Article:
Portret van Johan Maurits, bouwheer van het Mauritshuis, geschilderd door Jan de Baen

Johan Maurits

The Mauritshuis was built as a residence for Johan Maurits van Nassau-Siegen. Who was this man?

Told by

Deborah Cameron

Deborah Cameron

Host, storyteller and program maker

Mark Carolina

Carolina Monteiro & Mark Ponte

Researchers Mauritshuis

Junadry Leocaria

Junadry Leocaria

Dancer

Josephine Zwaan

Josephine Zwaan

Singer

Almost everything at the Mauritshuis revolves around the 17th century – the building is a 17th-century monument and most of the artworks date from this exceptional period of Dutch history. When we talk about the Dutch 17th century, colonial history plays an important role. Think of ‘commercial’ enterprises such as the VOC and WIC, which were engaged in international trade, war- waging, colonisation and slavery. The Mauritshuis and many of the paintings on display there also have links to colonial history. This starts with the man who built the Mauritshuis: Johan Maurits of Nassau-Siegen (1604-1679). From 1636-1644, he was governor of the colony ‘Dutch Brazil’.

Let’s take a closer look at where we can find Johan Maurits, the Netherlands’ colonial past and the history of slavery in the museum.

Test your knowledge

Before we dive in, let’s first see what you already know about Dutch 17th-century colonial history and Dutch Brazil.

Detail Frans Post Gezicht Op Eiland Itamaraca Mh0915 Mauritshuis

Johan Maurits worked as governor of Dutch Brazil in the service of the WIC for around seven years. When he left for Brazil in 1636, he not only took soldiers with him, but scientists and artists too. They produced paintings, drawings and scientific studies of the country, its inhabitants and natural habitat. These artworks and books are still extremely important for our understanding of Brazil in the 17th century. However, the colony didn’t revolve around science and art: Dutch Brazil was a plantation colony that was captured by the Dutch for its sugar industry. The hard work on the sugar cane plantations wasn’t done by the Dutch themselves – enslaved Africans were used for this instead. Johan Maurits sent warships to the African Gold Coast (Ghana) and Angola, where his troops captured two large Portuguese slave forts. In doing so, Johan Maurits paved the way for the Dutch contribution to the trade and transport of enslaved people to the Americas. During his seven-year governorship, at least 24,000 men, women and children were transported to Dutch Brazil. Many didn’t survive the journey.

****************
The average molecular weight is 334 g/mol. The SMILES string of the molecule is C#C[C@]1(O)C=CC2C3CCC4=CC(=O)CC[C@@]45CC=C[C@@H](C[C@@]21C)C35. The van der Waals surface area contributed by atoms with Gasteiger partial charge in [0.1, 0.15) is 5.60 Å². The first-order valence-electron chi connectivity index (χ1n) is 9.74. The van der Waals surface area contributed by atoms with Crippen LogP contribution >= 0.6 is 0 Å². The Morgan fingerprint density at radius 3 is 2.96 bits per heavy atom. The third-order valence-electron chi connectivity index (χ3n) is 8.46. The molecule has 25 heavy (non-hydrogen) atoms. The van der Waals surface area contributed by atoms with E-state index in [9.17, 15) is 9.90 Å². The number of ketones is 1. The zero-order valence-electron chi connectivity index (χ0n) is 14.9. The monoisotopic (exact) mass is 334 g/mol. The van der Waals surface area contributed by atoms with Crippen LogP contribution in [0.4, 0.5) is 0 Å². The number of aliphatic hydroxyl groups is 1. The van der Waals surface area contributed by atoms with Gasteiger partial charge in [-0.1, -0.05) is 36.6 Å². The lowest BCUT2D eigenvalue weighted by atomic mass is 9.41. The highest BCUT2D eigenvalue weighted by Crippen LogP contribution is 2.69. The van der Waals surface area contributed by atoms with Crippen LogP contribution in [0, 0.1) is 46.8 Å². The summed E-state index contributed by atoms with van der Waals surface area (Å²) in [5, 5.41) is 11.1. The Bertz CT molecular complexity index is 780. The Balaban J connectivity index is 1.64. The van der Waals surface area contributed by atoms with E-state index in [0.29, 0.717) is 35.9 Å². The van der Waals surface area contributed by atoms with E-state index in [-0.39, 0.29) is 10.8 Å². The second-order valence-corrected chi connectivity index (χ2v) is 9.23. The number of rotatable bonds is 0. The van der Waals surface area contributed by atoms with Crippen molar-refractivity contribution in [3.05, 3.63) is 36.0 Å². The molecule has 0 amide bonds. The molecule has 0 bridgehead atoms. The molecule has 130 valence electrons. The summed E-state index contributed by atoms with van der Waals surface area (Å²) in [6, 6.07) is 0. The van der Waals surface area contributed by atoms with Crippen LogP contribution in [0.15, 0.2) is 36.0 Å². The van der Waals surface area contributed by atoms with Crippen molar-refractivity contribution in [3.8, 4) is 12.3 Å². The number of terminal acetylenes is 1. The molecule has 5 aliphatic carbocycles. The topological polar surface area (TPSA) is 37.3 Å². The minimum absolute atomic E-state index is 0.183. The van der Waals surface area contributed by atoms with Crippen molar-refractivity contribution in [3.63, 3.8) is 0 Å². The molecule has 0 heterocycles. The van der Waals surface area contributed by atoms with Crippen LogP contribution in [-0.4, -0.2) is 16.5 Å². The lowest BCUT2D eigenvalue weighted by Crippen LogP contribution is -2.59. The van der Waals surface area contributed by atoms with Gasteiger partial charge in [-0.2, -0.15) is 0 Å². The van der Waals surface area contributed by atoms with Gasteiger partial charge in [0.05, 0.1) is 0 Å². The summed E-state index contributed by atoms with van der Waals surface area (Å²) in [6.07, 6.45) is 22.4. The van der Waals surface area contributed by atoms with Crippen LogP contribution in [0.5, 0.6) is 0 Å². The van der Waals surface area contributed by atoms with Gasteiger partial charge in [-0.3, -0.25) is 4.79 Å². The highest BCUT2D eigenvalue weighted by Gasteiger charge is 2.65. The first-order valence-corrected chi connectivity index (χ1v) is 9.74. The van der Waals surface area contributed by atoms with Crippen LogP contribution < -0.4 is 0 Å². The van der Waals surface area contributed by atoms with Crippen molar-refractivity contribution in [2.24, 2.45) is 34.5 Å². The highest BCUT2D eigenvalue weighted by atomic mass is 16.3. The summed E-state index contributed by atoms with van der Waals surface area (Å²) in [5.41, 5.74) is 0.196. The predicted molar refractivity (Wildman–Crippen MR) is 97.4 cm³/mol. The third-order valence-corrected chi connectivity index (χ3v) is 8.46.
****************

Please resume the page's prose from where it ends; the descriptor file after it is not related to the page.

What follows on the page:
Johan Maurits himself owned dozens of enslaved people, who he branded with his monogram. This is visible in a drawing of this woman, who bears Johan Maurits’s mark on her chest. The slave market in Mauritsstad (today’s Recife), where Africans were traded, also appears in another drawing by the same person. These drawings are rare 17th-century examples in which the inhuman reality of slavery and the trade in people is visible.

Johan Maurits was well paid by the WIC for his role as governor. But he also had other sources of income. We recently learned that he traded in enslaved people for personal gain. He smuggled people into the country on ships flying the Portuguese flag. Among other things, he used his Brazilian earnings to build the Mauritshuis. Which is why, as early as the 17th century, the building gained the nickname ‘the Sugar Palace’.

Vrouw Met Brandmerk Van JM Op Haar Borst Small
The Mauritshuis made from suger cubes Part of the exhibition Shifting image

Looking at history

At the Mauritshuis, we long considered Johan Maurits primarily from an art historical perspective. But by exclusively looking at Johan Maurits through this lens, we only see a limited part of his story. Which is exactly why we want to look more broadly at his time in Dutch Brazil, a time in which the slave trade and slavery played a central role.

In the museum, we have installed a room with paintings that shine a light on Johan Maurits, Dutch Brazil and the history of the Mauritshuis. In the video, our director Martine Gosselink explains why we installed this room. And why it’s important to look at 17th-century artworks and the history of the Mauritshuis from different perspectives.

Sugar Coated